Report aims to empower seniors with better product usability

Product developers are failing older people with assistive products that are not fit for purpose, according to a representative survey.

Most older Australians fail to find products intended for their age group user-friendly, highlighting a significant gap in market offerings, according to a new report from the Global Centre for Modern Ageing.

The report – entitled Empowering Older Adults with Better Product Usability – is based on a survey of more than 1,000 Australians over the age of 65 living in the cities, suburbs, and rural and remote areas. Released last Monday, the report aims to highlight the challenges faced by older adults and spearhead advancements in product usability.

GCMA chief executive Julianne Parkinson introduced the report at Australian Healthcare Week in Sydney on Wednesday where she chaired the Aged Care Transformation stage over two days.

“The key findings are that if you’re at home thinking ‘a product doesn’t work for me or seem comfortable’, you’re not alone,” Ms Parkinson told Australian Ageing Agenda at the event. “If you think that having products that work for you that are user-friendly would help you with independent living, then you’re in company; there’s over 93 per cent of people who feel the same way. And yet, less than half of those, dramatically less, feel that the products are user-friendly.”

Elsewhere among those surveyed, 81 per cent report feeling neglected by product designers and manufacturers, citing the following key barriers:

  • small fonts (49 per cent)
  • grip issues (76 per cent)
  • tough packaging (77 per cent)
  • confusing instructions (66 per cent).

The findings are particularly useful for product developers about whether their devices are fit for purpose and up to date, Ms Parkinson said.

“The benefit of the report is that it helps to crystallise particularly for product developers where the inherent gaps are sitting, and how well they truly understand their consumer base – which represents the largest and the largest-growing community of people; older Australians,’ she said.

Another key finding, said Ms Parkinson, is that older people want to be able to seek assistance about product usability. “They want some guidance, and they want some facts on the table that represent not just how a product works generally for ageing, but how it works for them as an individual.”

Almost three-quarters of survey respondents want age-friendliness information on products in their demographics to help inform purchasing decisions (74 per cent), and a similar amount said online products review categorised by reviewer demographics including aged would be beneficial (72 per cent).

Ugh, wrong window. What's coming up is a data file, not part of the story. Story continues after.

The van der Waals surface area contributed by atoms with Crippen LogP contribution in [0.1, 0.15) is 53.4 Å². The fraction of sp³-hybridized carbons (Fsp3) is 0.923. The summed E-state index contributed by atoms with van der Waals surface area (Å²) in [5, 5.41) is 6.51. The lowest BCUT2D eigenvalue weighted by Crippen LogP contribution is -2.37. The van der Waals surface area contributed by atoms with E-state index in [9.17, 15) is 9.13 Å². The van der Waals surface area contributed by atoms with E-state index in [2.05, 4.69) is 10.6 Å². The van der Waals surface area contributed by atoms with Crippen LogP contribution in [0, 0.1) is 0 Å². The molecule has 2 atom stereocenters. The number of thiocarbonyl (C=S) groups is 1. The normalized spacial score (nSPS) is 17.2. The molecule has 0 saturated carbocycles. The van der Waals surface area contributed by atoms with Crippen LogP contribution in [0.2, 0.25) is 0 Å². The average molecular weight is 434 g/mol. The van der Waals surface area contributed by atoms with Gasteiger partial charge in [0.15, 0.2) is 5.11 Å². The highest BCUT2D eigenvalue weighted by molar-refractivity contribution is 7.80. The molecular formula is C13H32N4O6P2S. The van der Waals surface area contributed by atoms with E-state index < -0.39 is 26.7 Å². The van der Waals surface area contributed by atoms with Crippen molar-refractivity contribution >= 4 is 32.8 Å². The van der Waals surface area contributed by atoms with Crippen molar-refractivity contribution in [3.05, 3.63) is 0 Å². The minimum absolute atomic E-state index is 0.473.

Julianne Parkinson addressing Australian Healthcare Week

To help, GCMA has been collaborating on the development of an independent usability rating tool – which is coming to market shortly. “[It aims] to help bring greater clarity to the product developer and more empowerment to the user,” Ms Parkinson told AAA.

In addition to individuals, the tool and this report are great resources for the people responsible for procurement such as those in aged care and retirement-living organisations, she said.

“We’ve been hearing from aged care and retirement-living providers that they’re being given so many products – and particularly technology-enabled products – and they’re in paralysis about which ones to choose and which ones shift the dial on aging well, versus those ending up in the storeroom or choking up resources. And also, which ones empower and enable their workforce, team and culture to perform their best work on any one day,” Ms Parkinson said.

“This helps us open our minds to the fact that there’s work to be done. And now we need to set about with some evidence-based solutions that are user-friendly in their own right, that allow us to empower those people who need it, be it workforce, residents or indeed a blend of both.”

Comment on the story below. Follow Australian Ageing Agenda on FacebookX (Twitter) and LinkedIn, sign up to our twice-weekly newsletter and subscribe to AAA magazine for the complete aged care picture.  

Tags: AHW 2024, GCMA, Global Centre for Modern Ageing, Julianne Parkinson, product usability,

Leave a Reply

Your email address will not be published. Required fields are marked *